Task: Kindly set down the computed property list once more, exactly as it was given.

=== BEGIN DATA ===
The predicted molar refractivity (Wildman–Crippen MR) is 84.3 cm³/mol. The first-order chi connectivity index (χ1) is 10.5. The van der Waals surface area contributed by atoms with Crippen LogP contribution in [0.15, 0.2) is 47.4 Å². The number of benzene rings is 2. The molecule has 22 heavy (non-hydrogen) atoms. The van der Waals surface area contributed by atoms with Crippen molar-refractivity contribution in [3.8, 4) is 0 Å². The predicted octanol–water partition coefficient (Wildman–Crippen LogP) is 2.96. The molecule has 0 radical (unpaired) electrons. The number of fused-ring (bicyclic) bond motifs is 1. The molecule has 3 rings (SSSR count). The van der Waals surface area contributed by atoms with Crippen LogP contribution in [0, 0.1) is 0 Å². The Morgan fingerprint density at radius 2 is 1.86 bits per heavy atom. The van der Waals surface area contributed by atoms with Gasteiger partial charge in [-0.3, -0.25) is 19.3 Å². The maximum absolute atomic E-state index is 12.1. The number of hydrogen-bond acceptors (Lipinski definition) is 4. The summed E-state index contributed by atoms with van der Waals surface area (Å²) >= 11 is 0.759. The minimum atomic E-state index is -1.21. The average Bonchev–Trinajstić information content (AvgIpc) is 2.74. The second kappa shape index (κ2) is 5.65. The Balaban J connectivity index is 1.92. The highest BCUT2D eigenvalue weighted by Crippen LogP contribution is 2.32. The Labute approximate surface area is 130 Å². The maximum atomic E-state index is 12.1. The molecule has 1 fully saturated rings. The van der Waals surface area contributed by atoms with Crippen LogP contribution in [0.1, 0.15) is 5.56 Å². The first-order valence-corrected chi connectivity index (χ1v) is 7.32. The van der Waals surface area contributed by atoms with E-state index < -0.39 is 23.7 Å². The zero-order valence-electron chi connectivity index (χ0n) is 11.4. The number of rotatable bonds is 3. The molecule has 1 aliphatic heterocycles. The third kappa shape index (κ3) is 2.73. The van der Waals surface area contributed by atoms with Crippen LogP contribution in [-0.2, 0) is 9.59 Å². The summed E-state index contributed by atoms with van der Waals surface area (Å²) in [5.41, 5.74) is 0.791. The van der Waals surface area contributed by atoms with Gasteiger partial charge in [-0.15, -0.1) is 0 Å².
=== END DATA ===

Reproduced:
The predicted molar refractivity (Wildman–Crippen MR) is 84.3 cm³/mol. The first-order chi connectivity index (χ1) is 10.5. The van der Waals surface area contributed by atoms with Crippen LogP contribution in [0.15, 0.2) is 47.4 Å². The number of benzene rings is 2. The molecule has 22 heavy (non-hydrogen) atoms. The van der Waals surface area contributed by atoms with Crippen molar-refractivity contribution in [3.8, 4) is 0 Å². The predicted octanol–water partition coefficient (Wildman–Crippen LogP) is 2.96. The molecule has 0 radical (unpaired) electrons. The number of fused-ring (bicyclic) bond motifs is 1. The molecule has 3 rings (SSSR count). The van der Waals surface area contributed by atoms with Crippen LogP contribution in [0, 0.1) is 0 Å². The Morgan fingerprint density at radius 2 is 1.86 bits per heavy atom. The van der Waals surface area contributed by atoms with Gasteiger partial charge in [-0.3, -0.25) is 19.3 Å². The maximum absolute atomic E-state index is 12.1. The number of hydrogen-bond acceptors (Lipinski definition) is 4. The summed E-state index contributed by atoms with van der Waals surface area (Å²) >= 11 is 0.759. The minimum atomic E-state index is -1.21. The average Bonchev–Trinajstić information content (AvgIpc) is 2.74. The second kappa shape index (κ2) is 5.65. The Balaban J connectivity index is 1.92. The highest BCUT2D eigenvalue weighted by Crippen LogP contribution is 2.32. The Labute approximate surface area is 130 Å². The maximum atomic E-state index is 12.1. The molecule has 1 fully saturated rings. The van der Waals surface area contributed by atoms with Crippen LogP contribution in [0.1, 0.15) is 5.56 Å². The first-order valence-corrected chi connectivity index (χ1v) is 7.32. The van der Waals surface area contributed by atoms with E-state index < -0.39 is 23.7 Å². The zero-order valence-electron chi connectivity index (χ0n) is 11.4. The number of rotatable bonds is 3. The molecule has 1 aliphatic heterocycles. The third kappa shape index (κ3) is 2.73. The van der Waals surface area contributed by atoms with Crippen LogP contribution in [-0.2, 0) is 9.59 Å². The summed E-state index contributed by atoms with van der Waals surface area (Å²) in [5.41, 5.74) is 0.791. The van der Waals surface area contributed by atoms with Gasteiger partial charge in [-0.15, -0.1) is 0 Å².